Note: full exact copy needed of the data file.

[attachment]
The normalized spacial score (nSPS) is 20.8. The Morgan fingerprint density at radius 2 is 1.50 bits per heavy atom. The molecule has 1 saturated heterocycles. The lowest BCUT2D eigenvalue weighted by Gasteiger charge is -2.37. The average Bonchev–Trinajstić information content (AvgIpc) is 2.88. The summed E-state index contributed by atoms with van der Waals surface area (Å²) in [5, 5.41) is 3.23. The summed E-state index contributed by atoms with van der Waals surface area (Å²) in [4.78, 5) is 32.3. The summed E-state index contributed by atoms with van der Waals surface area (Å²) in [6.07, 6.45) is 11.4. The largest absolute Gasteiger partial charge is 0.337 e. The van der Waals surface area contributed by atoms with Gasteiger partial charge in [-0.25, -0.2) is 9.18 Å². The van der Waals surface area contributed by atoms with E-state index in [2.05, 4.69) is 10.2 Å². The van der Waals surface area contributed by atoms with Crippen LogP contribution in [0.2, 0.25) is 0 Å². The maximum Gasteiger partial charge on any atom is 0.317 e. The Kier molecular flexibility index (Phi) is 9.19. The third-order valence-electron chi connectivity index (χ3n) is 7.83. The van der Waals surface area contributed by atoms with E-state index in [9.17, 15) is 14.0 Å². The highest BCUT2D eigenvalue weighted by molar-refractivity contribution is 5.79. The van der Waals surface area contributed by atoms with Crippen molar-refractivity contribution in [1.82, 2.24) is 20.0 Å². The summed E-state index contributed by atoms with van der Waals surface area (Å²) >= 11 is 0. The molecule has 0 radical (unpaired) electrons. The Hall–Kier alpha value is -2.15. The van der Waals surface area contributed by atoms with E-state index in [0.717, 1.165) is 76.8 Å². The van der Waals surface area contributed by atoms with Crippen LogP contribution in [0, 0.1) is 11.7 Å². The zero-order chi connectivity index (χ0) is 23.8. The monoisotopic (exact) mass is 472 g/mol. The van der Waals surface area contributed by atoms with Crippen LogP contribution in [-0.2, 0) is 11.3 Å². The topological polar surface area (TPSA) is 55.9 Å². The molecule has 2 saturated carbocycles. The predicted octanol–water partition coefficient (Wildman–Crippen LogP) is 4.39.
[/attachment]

The normalized spacial score (nSPS) is 20.8. The Morgan fingerprint density at radius 2 is 1.50 bits per heavy atom. The molecule has 1 saturated heterocycles. The lowest BCUT2D eigenvalue weighted by Gasteiger charge is -2.37. The average Bonchev–Trinajstić information content (AvgIpc) is 2.88. The summed E-state index contributed by atoms with van der Waals surface area (Å²) in [5, 5.41) is 3.23. The summed E-state index contributed by atoms with van der Waals surface area (Å²) in [4.78, 5) is 32.3. The summed E-state index contributed by atoms with van der Waals surface area (Å²) in [6.07, 6.45) is 11.4. The largest absolute Gasteiger partial charge is 0.337 e. The van der Waals surface area contributed by atoms with Gasteiger partial charge in [-0.25, -0.2) is 9.18 Å². The van der Waals surface area contributed by atoms with E-state index in [2.05, 4.69) is 10.2 Å². The van der Waals surface area contributed by atoms with Crippen LogP contribution in [0.2, 0.25) is 0 Å². The maximum Gasteiger partial charge on any atom is 0.317 e. The Kier molecular flexibility index (Phi) is 9.19. The third-order valence-electron chi connectivity index (χ3n) is 7.83. The van der Waals surface area contributed by atoms with E-state index in [9.17, 15) is 14.0 Å². The highest BCUT2D eigenvalue weighted by molar-refractivity contribution is 5.79. The van der Waals surface area contributed by atoms with Crippen molar-refractivity contribution in [1.82, 2.24) is 20.0 Å². The summed E-state index contributed by atoms with van der Waals surface area (Å²) >= 11 is 0. The molecule has 0 radical (unpaired) electrons. The Hall–Kier alpha value is -2.15. The van der Waals surface area contributed by atoms with E-state index in [0.717, 1.165) is 76.8 Å². The van der Waals surface area contributed by atoms with Crippen LogP contribution in [0, 0.1) is 11.7 Å². The zero-order chi connectivity index (χ0) is 23.8. The monoisotopic (exact) mass is 472 g/mol. The van der Waals surface area contributed by atoms with Crippen LogP contribution in [-0.2, 0) is 11.3 Å². The topological polar surface area (TPSA) is 55.9 Å². The molecule has 2 saturated carbocycles. The predicted octanol–water partition coefficient (Wildman–Crippen LogP) is 4.39.